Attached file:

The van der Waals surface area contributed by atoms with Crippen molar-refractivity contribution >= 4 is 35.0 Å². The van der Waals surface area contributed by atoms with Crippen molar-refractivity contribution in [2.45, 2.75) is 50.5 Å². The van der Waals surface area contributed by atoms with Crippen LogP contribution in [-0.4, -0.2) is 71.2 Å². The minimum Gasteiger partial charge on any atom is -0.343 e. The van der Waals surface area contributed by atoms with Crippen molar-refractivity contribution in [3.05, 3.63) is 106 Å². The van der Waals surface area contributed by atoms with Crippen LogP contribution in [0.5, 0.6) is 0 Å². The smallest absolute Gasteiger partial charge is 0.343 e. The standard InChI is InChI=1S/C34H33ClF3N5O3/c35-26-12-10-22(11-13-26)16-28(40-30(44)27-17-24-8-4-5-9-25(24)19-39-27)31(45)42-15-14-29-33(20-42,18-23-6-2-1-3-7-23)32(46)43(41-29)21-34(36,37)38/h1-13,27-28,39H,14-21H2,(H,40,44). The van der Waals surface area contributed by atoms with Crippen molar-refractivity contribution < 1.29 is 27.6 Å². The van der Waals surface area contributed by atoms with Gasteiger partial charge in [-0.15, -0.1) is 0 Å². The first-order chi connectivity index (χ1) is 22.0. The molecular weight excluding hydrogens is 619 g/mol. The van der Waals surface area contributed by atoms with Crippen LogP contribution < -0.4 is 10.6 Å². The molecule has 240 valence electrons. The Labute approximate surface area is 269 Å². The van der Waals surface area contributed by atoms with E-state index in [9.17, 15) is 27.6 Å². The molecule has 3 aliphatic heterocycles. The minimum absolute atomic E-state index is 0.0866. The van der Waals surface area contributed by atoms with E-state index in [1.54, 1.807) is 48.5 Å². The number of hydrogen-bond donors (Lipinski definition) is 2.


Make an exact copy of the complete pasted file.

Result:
The van der Waals surface area contributed by atoms with Crippen molar-refractivity contribution >= 4 is 35.0 Å². The van der Waals surface area contributed by atoms with Crippen molar-refractivity contribution in [2.45, 2.75) is 50.5 Å². The van der Waals surface area contributed by atoms with Crippen LogP contribution in [-0.4, -0.2) is 71.2 Å². The minimum Gasteiger partial charge on any atom is -0.343 e. The van der Waals surface area contributed by atoms with Crippen molar-refractivity contribution in [3.05, 3.63) is 106 Å². The van der Waals surface area contributed by atoms with Crippen LogP contribution in [0.5, 0.6) is 0 Å². The smallest absolute Gasteiger partial charge is 0.343 e. The standard InChI is InChI=1S/C34H33ClF3N5O3/c35-26-12-10-22(11-13-26)16-28(40-30(44)27-17-24-8-4-5-9-25(24)19-39-27)31(45)42-15-14-29-33(20-42,18-23-6-2-1-3-7-23)32(46)43(41-29)21-34(36,37)38/h1-13,27-28,39H,14-21H2,(H,40,44). The van der Waals surface area contributed by atoms with Crippen molar-refractivity contribution < 1.29 is 27.6 Å². The van der Waals surface area contributed by atoms with Gasteiger partial charge in [-0.15, -0.1) is 0 Å². The first-order chi connectivity index (χ1) is 22.0. The molecular weight excluding hydrogens is 619 g/mol. The van der Waals surface area contributed by atoms with Crippen LogP contribution < -0.4 is 10.6 Å². The molecule has 240 valence electrons. The Labute approximate surface area is 269 Å². The van der Waals surface area contributed by atoms with E-state index in [9.17, 15) is 27.6 Å². The molecule has 3 aliphatic heterocycles. The minimum absolute atomic E-state index is 0.0866. The van der Waals surface area contributed by atoms with E-state index in [1.54, 1.807) is 48.5 Å². The number of hydrogen-bond donors (Lipinski definition) is 2.